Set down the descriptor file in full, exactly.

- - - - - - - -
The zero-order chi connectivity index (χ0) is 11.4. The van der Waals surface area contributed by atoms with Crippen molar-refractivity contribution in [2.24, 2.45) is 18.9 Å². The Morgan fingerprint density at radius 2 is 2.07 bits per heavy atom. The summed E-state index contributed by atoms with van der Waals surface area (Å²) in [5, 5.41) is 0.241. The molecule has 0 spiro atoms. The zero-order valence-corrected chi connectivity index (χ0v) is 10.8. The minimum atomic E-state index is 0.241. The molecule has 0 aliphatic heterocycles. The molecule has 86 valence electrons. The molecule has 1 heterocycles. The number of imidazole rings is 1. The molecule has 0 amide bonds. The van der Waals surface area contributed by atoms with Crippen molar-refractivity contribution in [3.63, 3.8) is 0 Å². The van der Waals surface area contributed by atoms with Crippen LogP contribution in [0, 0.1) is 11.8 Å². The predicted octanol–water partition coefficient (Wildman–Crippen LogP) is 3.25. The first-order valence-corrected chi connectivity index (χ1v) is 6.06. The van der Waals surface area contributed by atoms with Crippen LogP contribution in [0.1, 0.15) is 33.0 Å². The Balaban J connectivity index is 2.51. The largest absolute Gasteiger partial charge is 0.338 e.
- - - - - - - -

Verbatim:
The zero-order chi connectivity index (χ0) is 11.4. The van der Waals surface area contributed by atoms with Crippen molar-refractivity contribution in [2.24, 2.45) is 18.9 Å². The Morgan fingerprint density at radius 2 is 2.07 bits per heavy atom. The summed E-state index contributed by atoms with van der Waals surface area (Å²) in [5, 5.41) is 0.241. The molecule has 0 spiro atoms. The zero-order valence-corrected chi connectivity index (χ0v) is 10.8. The minimum atomic E-state index is 0.241. The molecule has 0 aliphatic heterocycles. The molecule has 86 valence electrons. The molecule has 1 heterocycles. The number of imidazole rings is 1. The molecule has 0 amide bonds. The van der Waals surface area contributed by atoms with Crippen molar-refractivity contribution in [3.63, 3.8) is 0 Å². The van der Waals surface area contributed by atoms with Crippen LogP contribution in [0, 0.1) is 11.8 Å². The predicted octanol–water partition coefficient (Wildman–Crippen LogP) is 3.25. The first-order valence-corrected chi connectivity index (χ1v) is 6.06. The van der Waals surface area contributed by atoms with Crippen LogP contribution in [0.1, 0.15) is 33.0 Å². The Balaban J connectivity index is 2.51. The largest absolute Gasteiger partial charge is 0.338 e.